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Inguinal Hernia

Medically reviewed by Last updated on Mar 5, 2023.

What is an inguinal hernia?

An inguinal hernia happens when organs or abdominal tissue push through a weak spot in the abdominal wall. The abdominal wall is made of fat and muscle. It holds the intestines in place. The hernia may contain fluid, tissue from the abdomen, or part of an organ (such as an intestine).

Inguinal Hernia

What causes an inguinal hernia?

The cause of your hernia may not be known. You may have been born with a weak spot or opening in the abdominal wall. The area may have become weak from surgery or an injury. You may get a hernia after you lift something heavy or strain during a bowel movement. Your risk for a hernia may be increased if you smoke or you are overweight. Inguinal hernias are more common in males. A family history of hernias increases your risk for an inguinal hernia.

What are the signs and symptoms of an inguinal hernia?

A hernia may happen over time or it may happen suddenly. Some movements can make symptoms worse. Examples include when you cough, sneeze, strain to have a bowel movement, lift, or stand for a long time. You may have any of the following:

  • A soft lump or bulge in your groin, lower abdomen, or scrotum
  • Pain or burning in your abdomen

How is an inguinal hernia diagnosed?

You may be asked to bend or cough to see if your healthcare provider can feel your hernia. You may need blood or urine tests to check your kidney function or find signs of infection. X-ray, MRI, CT scan, or ultrasound pictures may show blockage in the intestines or lack of blood flow to organs. You may be given contrast liquid to help the organs show up better in the pictures. Tell the healthcare provider if you have ever had an allergic reaction to contrast liquid. Do not enter the MRI room with anything metal. Metal can cause serious injury. Tell the healthcare provider if you have any metal in or on your body.

How is an inguinal hernia treated?

  • A manual reduction of the hernia may be needed. Manual reduction means your healthcare provider uses hands to put firm, steady pressure on your hernia. Your provider will continue until the hernia disappears inside the abdominal wall.
  • Surgery may be needed if the hernia stops blood flow to any of the organs. Surgery may also be needed if the hernia causes a hole in the intestines, or blocks the intestines.

How can I manage my symptoms and prevent another hernia?

  • Do not lift anything heavy. Heavy lifting can make your hernia worse or cause another hernia. Ask your healthcare provider how much is safe for you to lift.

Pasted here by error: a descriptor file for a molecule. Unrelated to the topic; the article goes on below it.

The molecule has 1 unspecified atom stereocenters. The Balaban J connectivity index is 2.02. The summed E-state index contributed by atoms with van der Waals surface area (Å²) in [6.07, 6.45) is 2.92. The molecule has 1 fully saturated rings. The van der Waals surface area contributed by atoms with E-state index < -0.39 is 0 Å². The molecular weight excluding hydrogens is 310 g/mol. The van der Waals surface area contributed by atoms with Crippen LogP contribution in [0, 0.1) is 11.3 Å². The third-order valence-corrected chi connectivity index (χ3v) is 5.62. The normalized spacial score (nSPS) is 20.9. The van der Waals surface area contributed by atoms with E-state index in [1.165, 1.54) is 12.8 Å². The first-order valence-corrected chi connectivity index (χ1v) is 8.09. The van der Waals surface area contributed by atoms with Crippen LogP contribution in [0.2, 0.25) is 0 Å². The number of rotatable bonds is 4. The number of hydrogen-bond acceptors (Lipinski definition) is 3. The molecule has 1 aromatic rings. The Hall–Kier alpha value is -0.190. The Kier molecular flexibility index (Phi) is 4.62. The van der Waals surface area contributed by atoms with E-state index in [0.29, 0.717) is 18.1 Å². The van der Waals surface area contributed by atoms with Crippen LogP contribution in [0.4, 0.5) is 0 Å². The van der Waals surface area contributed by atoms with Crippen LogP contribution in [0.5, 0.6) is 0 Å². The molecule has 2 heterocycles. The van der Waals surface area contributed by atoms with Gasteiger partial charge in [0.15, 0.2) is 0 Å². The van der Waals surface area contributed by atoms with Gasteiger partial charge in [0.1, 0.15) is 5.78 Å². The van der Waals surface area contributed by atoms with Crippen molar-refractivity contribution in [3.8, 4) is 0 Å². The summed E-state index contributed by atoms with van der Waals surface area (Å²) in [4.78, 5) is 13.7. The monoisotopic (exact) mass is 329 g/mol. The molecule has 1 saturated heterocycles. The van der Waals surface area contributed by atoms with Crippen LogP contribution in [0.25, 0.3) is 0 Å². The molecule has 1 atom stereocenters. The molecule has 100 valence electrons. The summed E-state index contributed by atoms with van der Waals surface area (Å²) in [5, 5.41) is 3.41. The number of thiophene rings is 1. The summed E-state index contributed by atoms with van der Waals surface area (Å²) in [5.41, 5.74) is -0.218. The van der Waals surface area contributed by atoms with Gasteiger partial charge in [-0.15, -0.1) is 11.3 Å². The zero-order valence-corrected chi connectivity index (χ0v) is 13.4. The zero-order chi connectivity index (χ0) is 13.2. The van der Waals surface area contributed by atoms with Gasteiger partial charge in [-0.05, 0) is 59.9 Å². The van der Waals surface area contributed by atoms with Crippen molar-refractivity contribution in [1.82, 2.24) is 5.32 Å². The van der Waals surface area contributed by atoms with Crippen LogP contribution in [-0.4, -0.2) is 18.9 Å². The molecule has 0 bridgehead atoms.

• Drink liquids as directed. Liquids may prevent constipation and straining during a bowel movement. Ask how much liquid to drink each day and which liquids are best for you.
  • Eat foods high in fiber. Fiber may prevent constipation and straining during a bowel movement. Foods that contain fiber include fruits, vegetables, beans, lentils, and whole grains.
  • Maintain a healthy weight. If you are overweight, weight loss may prevent your hernia from getting worse. It may also prevent another hernia. Talk to your healthcare provider about exercise and how to lose weight safely if you are overweight.
  • Do not smoke. Nicotine and other chemicals in cigarettes and cigars can weaken the abdominal wall. This may increase your risk for another hernia. Ask your healthcare provider for information if you currently smoke and need help to quit. E-cigarettes or smokeless tobacco still contain nicotine. Talk to your healthcare provider before you use these products.
  • Take NSAIDs as directed. NSAIDs, such as ibuprofen, help decrease swelling, pain, and fever. NSAIDs can cause stomach bleeding or kidney problems in certain people. If you take blood thinner medicine, always ask your healthcare provider if NSAIDs are safe for you. Always read the medicine label and follow directions.

When should I seek immediate care?

  • You have severe abdominal pain with nausea and vomiting.
  • Your abdomen is larger than usual.
  • Your hernia gets bigger or is purple or blue.
  • You see blood in your bowel movements.
  • You feel weak, dizzy, or faint.

When should I contact my healthcare provider?

  • You have a fever.
  • You have questions or concerns about your condition or care.

Care Agreement

You have the right to help plan your care. Learn about your health condition and how it may be treated. Discuss treatment options with your healthcare providers to decide what care you want to receive. You always have the right to refuse treatment. The above information is an educational aid only. It is not intended as medical advice for individual conditions or treatments. Talk to your doctor, nurse or pharmacist before following any medical regimen to see if it is safe and effective for you.

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Further information

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